Among the many antique ceramics that have been exported from Japan to the West is Satsuma. Most collectors associate Satsuma with a particular pottery that has a brownish cracked glaze and polychrome or gilt decoration. In fact, however, Satsuma was a broad name that represented merely the Japanese district where it originated.
Technically, Satsuma is a faience pottery with a fine glaze. It is fired at lower temperatures than porcelain, but at greater temperatures than other types of pottery. The name “Satsuma” derives from the Satsuma province on the island of Kyushu in Japan. In the early 1600s, Korean potters were brought there to make pottery. (This deportation of Korean artisans followed Japanese military victories in Korea.) Most of the objects produced by these Koreans and their descendants were intended for the Japanese tea ceremony. These early pieces were both simple and elegant. The body was cream colored with a yellow glaze.
This pottery remained fundamentally plain in appearance for almost two hundred years. Around 1787 to 1800, however, Satsuma wares began to incorporate a finely cracked glaze on a cream-colored surface. This cracking was (and still is) entirely random on the surface and occurs as a result of the firing process. Gilding and enamel colors, including gold, also began to be used at this time. In fact, much early painted Satsuma was directly inspired by Imari designs. Satsuma decoration did not, however, yet include human figures or complex designs.
This period just before the 19th century marked the first appearance of the Satsuma that we generally associate with the term today. At first, Satsuma decoration was limited to a few basic categories like flowers and trees. Around 1850, it started to incorporate designs of human beings including warriors, courtesans and children, as well as images of demons and processions.
The development of these new motifs in Satsuma coincided with the visits of Admiral Perry to Japan and the opening of that country to the West. In the 1860s, the Emperor Meija began a new era that stressed contacts and trade with other countries. In 1867, Satsuma was presented by Japan to the world in the Paris International Exposition. It was immediately popular and, beginning almost immediately, Satsuma items were exported in huge numbers to the United States and Europe. Within a few years after 1867, Satsuma wares were not only being made in their original home of Satsuma Province, but also in Tokyo, Yokohama, Kyoto and other locations. In particular, much Satsuma was made in Awata, which is a suburb of Kyoto.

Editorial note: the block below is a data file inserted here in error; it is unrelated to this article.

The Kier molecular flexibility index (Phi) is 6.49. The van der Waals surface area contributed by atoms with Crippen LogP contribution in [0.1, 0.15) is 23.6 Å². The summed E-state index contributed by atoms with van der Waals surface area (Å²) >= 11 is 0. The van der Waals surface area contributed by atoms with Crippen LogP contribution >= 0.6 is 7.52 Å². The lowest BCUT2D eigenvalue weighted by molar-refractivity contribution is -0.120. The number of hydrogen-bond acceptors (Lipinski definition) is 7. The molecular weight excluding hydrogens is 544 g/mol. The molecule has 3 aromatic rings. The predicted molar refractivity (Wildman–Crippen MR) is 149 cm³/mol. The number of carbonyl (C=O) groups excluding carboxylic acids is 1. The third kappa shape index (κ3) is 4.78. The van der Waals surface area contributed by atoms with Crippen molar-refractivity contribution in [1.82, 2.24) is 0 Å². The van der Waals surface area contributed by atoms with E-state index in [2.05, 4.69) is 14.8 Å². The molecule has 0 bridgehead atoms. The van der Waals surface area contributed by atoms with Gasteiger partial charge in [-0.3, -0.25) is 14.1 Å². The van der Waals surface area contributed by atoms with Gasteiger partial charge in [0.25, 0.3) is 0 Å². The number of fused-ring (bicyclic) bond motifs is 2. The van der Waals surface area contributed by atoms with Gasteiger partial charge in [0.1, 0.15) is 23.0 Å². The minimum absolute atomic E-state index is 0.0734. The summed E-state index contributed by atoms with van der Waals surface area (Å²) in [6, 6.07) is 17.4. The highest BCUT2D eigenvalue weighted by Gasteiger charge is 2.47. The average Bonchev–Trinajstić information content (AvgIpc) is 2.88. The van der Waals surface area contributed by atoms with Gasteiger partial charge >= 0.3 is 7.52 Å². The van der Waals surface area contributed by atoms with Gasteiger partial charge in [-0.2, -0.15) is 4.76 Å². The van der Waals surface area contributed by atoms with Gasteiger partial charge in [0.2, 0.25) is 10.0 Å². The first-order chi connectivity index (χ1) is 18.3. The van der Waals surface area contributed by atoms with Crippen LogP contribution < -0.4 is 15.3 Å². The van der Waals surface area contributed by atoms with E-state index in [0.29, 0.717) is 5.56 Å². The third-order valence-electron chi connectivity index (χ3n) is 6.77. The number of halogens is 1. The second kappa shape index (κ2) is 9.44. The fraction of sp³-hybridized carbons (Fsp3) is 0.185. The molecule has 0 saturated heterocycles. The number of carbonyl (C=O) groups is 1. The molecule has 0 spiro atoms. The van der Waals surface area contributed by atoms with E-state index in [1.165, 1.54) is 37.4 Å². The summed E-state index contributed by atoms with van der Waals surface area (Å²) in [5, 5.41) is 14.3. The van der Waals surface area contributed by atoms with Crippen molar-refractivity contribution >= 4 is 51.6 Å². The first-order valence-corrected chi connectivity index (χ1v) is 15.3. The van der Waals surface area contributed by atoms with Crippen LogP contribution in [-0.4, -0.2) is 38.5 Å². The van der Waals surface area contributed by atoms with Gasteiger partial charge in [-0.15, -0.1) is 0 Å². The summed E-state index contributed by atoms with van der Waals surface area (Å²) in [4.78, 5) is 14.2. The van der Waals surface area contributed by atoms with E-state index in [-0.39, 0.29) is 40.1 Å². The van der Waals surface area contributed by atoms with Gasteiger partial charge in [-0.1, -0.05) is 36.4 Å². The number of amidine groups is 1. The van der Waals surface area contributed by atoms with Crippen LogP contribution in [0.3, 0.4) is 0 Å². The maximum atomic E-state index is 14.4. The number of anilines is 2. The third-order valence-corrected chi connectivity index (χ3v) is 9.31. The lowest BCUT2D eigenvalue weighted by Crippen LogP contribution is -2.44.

In the 1880s, the appearance of Satsuma underwent more revisions. In that decade, cobalt blue was first used. The decorations also became more crowded. The 1880s additionally saw the introduction of the “1,000 faces” design, which consists of an overall design depicting faces. Another Satsuma pattern that was first introduced in this decade was the image of the “immortals,” which were a group of male figures with halos.
By 1905, colors on Satsuma pieces were generally somewhat darker than in earlier times. Around 1915, three-dimensional lines were added with white slip. The result was Satsuma ware from this period that had lines resembling raised toothpaste. In the 1920s, a dark brown background became popular, while the 1930s saw the use of a slightly redder background.
During the first world war, it was very difficult for Americans to find undecorated porcelain from Europe. As a result, undecorated Satsuma was imported from Japan. These were then decorated by American (and Canadian) artists, including many women who hand-painted the pieces at home. Art Nouveau and Art Deco motifs are often evident in these Satsuma decorated blanks. Today they are highly prized by collectors.
Satsuma is still being made today throughout several areas of Japan. There are at least three major kilns (the word for kiln is “yaki” in Japanese), including a particularly well-known one in Kyoto. Modern Satsuma still has the creamish, cracked glaze that is associated with 19th and early 20th century Satsuma. Some modern wares include a deep blue trademark. This mark coloration is called “Goso blue.”
It is even possible with some modern Satsuma to determine its exact point of origin in Japan. Kyoto Satsuma tends to be lighter in color. It has the classic cream color. Satsuma made in Kyushu, on the other hand, is frequently darker. Virtually all modern Satsuma still will retain the traditional cracked glaze. Colors will be vivid and thickly applied, and motifs may include dragons, flowers and geometric designs.